Going to camp is one of the highlights of childhood. Most kids look forward to this journey of education away from parents, and spending time with friends their age, getting to know others from all walks of life.
However, it can also be quite daunting for them, especially if this is their first camping experience. Being away from the family, and interacting with all these new faces can be nerve-wracking and making new friends might be easier said than done.
If you’re a teacher, camp counselor, or program lead you might be looking for new ways to allow your campers or students to open up. Here are 5 of the best ice-breaker activities to make friends on the first day of camp or first day of class!
Two Truths and a Lie
One of the more common and effective ice-breaker games for camp requires campers to sit around a circle and introduce themselves. During the introduction, they will tell the group 2 interesting facts about themselves, and a white lie. The campers must then guess which one is the lie.
This game lets everyone know the most interesting facts about the other campers right off the bat, and it can turn out quite surprising for some players. Fun and interesting facts like someone meeting your favorite celebrity, or doing something incredible on your bucket list make conversations very fluid and learning new things about friends much easier.
Turn the Tarp
For this ice-breaker activity, you will need to have a few unset tents ready, one for each group. The main goal of this game is to challenge each group of campers to stand on top of the unset tents together and try to flip them over.
The challenge for this game is that nobody can step outside or off the tent at any given time. This is a great game that forces campers to work together toward a common goal, and it is really funny to both witness and participate in.
The first group that manages to flip their tents over without stepping off wins!
Ideally, a medium-sized tent can fit about 5-8 campers depending on the age group of the camp overall. The tent used should not be too big as it will have too much empty space available and thus make the game too easy.
Would you Rather
Most kids love to talk about scary or gross things. Thus one of the best ways to break the ice is to ask each other weird questions like would they rather eat a dirty sock or do an embarrassing dance in front of the other campers. Hypothetical games of “would you rather” is a great way to spark up unique and interesting conversations.
Plus, this is a game that most campers would already be familiar with, it is an incredibly popular game that is often played at get-togethers and parties. It is also much easier to make conversation with a game of would you rather, as there are countless things that you could ask.
You could even take it a step further and if you want the campers to go about mingling more, ask them to choose a corner for each answer and stand there. You’d be surprised at how much the campers will enjoy it and make fun of each other, making friends in the process.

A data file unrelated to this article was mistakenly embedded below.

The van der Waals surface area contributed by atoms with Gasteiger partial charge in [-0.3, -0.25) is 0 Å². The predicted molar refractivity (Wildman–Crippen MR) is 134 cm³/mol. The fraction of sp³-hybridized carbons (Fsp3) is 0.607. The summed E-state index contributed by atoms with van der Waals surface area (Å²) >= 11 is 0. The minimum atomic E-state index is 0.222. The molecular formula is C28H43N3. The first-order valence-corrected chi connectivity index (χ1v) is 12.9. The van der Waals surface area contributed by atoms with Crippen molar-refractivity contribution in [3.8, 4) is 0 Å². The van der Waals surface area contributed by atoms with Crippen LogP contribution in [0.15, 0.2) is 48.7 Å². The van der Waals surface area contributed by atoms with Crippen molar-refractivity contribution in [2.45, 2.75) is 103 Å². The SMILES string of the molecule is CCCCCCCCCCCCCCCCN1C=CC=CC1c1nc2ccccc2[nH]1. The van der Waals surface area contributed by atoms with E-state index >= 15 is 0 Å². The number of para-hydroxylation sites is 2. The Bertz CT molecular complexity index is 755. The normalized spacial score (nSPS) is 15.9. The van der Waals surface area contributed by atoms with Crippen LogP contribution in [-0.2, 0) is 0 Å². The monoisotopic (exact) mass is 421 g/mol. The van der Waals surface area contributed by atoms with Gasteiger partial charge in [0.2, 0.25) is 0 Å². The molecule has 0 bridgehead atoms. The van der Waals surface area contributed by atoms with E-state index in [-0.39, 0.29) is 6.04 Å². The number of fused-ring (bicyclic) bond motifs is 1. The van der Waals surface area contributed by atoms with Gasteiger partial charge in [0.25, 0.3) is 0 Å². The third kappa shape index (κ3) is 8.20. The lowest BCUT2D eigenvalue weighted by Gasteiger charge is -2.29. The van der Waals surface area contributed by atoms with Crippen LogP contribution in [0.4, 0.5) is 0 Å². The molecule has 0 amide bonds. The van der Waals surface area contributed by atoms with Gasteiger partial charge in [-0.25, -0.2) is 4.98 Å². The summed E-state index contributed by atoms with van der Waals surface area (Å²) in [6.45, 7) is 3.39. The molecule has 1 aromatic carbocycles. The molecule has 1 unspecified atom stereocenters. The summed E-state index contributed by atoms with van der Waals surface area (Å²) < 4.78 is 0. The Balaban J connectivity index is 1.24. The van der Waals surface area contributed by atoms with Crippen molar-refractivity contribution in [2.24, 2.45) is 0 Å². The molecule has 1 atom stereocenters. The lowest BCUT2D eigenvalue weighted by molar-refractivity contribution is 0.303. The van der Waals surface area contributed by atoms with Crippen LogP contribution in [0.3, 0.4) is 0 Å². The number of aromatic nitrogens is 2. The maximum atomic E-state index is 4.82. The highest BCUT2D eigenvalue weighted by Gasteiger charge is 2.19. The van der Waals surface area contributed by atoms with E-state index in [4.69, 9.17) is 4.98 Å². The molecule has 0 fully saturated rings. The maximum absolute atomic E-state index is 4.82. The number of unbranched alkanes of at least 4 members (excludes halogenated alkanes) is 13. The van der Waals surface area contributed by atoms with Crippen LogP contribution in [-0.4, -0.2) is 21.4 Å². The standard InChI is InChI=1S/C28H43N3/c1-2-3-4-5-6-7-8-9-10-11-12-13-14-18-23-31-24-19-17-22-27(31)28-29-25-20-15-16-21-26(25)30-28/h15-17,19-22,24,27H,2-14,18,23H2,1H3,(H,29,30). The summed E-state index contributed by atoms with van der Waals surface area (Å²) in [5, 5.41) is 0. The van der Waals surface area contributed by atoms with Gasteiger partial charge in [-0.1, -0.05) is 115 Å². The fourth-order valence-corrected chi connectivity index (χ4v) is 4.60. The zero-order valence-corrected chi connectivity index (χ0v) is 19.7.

If your camp is a tech-related program, more than likely every camper will have access to decent computers as they will learn to code and program. However, during times when learning workshops are not in session, you could use those computers to play an in-house LAN game of Minecraft. You can build something together and even hold competitions to see who is able to build the best monuments or unique structures.
Playing Minecraft with others is always a surefire way to break the ice with the group, especially when you are playing in survival mode where you will have to work as a team to look out for each other, hunt for resources, and craft items together.
Hoop relay is a timeless classic when it comes to ice-breaker activities. To play this game, campers must be split into groups of an equal number of members. The bigger the group the better. Then, have each camper hold their teammate’s hand to form a long line. Give the camper at the start or end of each of the groups a hula hoop. The main goal of this game is for the whole group to pass through the hula hoop without once breaking the chain.
This is much easier said than done and requires a ton of coordination and communication. If the camp has a larger number of campers, hoop relay might be one of the best ice breakers to start off with, and then the rest of the ice-breaker games can be played for smaller groups to get to know each other.
Cooperation brings friendship
Games that require team cooperation, or games that require interaction and understanding everyone better are great to build friendships. The best of all is that it takes away the nerve-wracking feeling of making new friends and makes the process fun, engaging and natural! Sound like fun? Learn more about camps for every occasion at Engineering For Kids by finding your closest location.